April 2021 – The California Labor Commissioner’s Office has released 2021 COVID-19 Supplemental Paid Sick Leave FAQs. This article has been updated to reflect additional guidance.

Compliance Snapshot:

  • Applies to employers with at least 26 employees nationwide;
  • Provides a new bank of up to 80 hours of COVID-19 paid sick leave for 2021;
  • Takes effect retroactively to January 1, 2021 and will remain in effect until September 30, 2021;
  • Due to the retroactive effective date, employers will need to consider retroactive payments for previously taken qualifying leave;
  • Applies to employees who are unable to work or telework due to a COVID-19 qualifying reason (which explicitly includes COVID-19 vaccination);
  • Requires an employee’s wage statement or paystub to reflect an employee’s accrued hours of leave;
  • Requires employers to provide a notice posting.

On March 19, 2021, California (CA) governor Gavin Newsom signed Senate Bill 95 which revives and expands the state’s COVID-19 supplemental paid sick leave (CA Supplemental Sick Leave) requirements that expired on December 31, 2020. For more information on the previous CA Supplemental Sick Leave, please visit our blog post. This article provides an overview of the new 2021 version of CA Supplemental Sick Leave and highlights notable expansions and differences from the version that expired in December 2020.

Which Employers are Covered by CA Supplemental Sick Leave?

CA Supplemental Sick Leave applies to employers with at least 26 employees nationwide and at least one employee in California. The prior version of CA Supplemental Sick Leave applied only to employers with over 500 employees nationwide.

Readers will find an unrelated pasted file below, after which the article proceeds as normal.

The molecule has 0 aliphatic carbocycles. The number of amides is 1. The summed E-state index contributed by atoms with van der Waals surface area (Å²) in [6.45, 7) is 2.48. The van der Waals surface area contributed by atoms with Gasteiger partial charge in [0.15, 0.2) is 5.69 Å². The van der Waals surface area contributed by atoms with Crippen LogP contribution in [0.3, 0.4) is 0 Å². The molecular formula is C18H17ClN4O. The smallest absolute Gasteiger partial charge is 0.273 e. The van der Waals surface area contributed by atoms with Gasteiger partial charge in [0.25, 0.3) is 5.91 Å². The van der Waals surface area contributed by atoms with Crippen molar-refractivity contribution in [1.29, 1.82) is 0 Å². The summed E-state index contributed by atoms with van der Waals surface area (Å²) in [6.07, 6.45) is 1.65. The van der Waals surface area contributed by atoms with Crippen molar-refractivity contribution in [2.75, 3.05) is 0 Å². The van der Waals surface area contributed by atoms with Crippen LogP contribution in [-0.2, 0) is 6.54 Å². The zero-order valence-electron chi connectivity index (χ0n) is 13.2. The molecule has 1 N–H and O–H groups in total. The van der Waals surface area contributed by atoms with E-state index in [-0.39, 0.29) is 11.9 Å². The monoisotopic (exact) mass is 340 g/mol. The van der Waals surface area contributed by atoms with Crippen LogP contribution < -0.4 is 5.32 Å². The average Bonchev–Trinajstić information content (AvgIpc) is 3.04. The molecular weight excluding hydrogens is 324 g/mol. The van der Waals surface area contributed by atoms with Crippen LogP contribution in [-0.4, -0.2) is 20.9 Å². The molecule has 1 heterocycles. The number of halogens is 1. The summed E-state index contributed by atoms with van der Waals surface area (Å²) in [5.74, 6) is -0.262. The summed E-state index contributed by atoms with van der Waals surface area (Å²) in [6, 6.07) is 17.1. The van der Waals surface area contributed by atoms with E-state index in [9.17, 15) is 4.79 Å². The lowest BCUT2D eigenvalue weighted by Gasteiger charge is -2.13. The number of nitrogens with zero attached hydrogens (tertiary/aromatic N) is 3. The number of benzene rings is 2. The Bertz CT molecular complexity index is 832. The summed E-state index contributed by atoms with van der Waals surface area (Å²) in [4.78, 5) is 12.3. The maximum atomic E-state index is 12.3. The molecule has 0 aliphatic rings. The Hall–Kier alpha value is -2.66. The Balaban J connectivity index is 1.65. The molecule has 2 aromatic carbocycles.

This means employers with 500 or more employees who already provided CA Supplemental Sick Leave in 2020 are required to provide leave under the new expanded rules in 2021 for any covered employees. Small employers with at least 26 employees that were not covered by CA Supplemental Sick Leave in 2020 will now be obligated to provide any covered employees with this new bank of leave.

Who is Covered by CA Supplemental Sick Leave?

CA Supplemental Sick leave applies to employees who are not able to work or telework for any of the qualifying reasons (noted immediately below).

What are the Qualifying COVID-19-related Reasons for CA Supplemental Sick Leave?

The prior version of CA Supplemental Sick Leave was limited to employees who were required to leave their home to perform work. The qualifying reasons for leave in 2021 are expanded and apply to employees who are unable to work or telework due to the following reasons:

  • Employee is subject to a quarantine or isolation period related to Covid-19 as defined by an order or guidelines of the State Department of Public Health, the CDC, or a local health officer with jurisdiction over the workplace;
  • Employee has been advised by a health care provider to self-quarantine due to concerns related to COVID-19;
  • Employee is attending an appointment to receive a vaccine for protection against contracting COVID-19;
  • Employee is experiencing symptoms related to a COVID-19 vaccine that prevent the employee from being able to work or telework;
  • Employee is experiencing symptoms of COVID-19 and seeking a medical diagnosis;
  • Employee is caring for a family member who is subject to a quarantine or isolation order or guidelines, or who has been advised to self-quarantine by a health care provider; or
  • Employee is caring for a child whose school or place of care is closed or otherwise unavailable for reasons related to COVID-19.

Does a General Stay-at-Home Order mean that an Employee is “Subject to Quarantine or Isolation Period Related to COVID-19” for Purposes of CA Supplemental Sick Leave?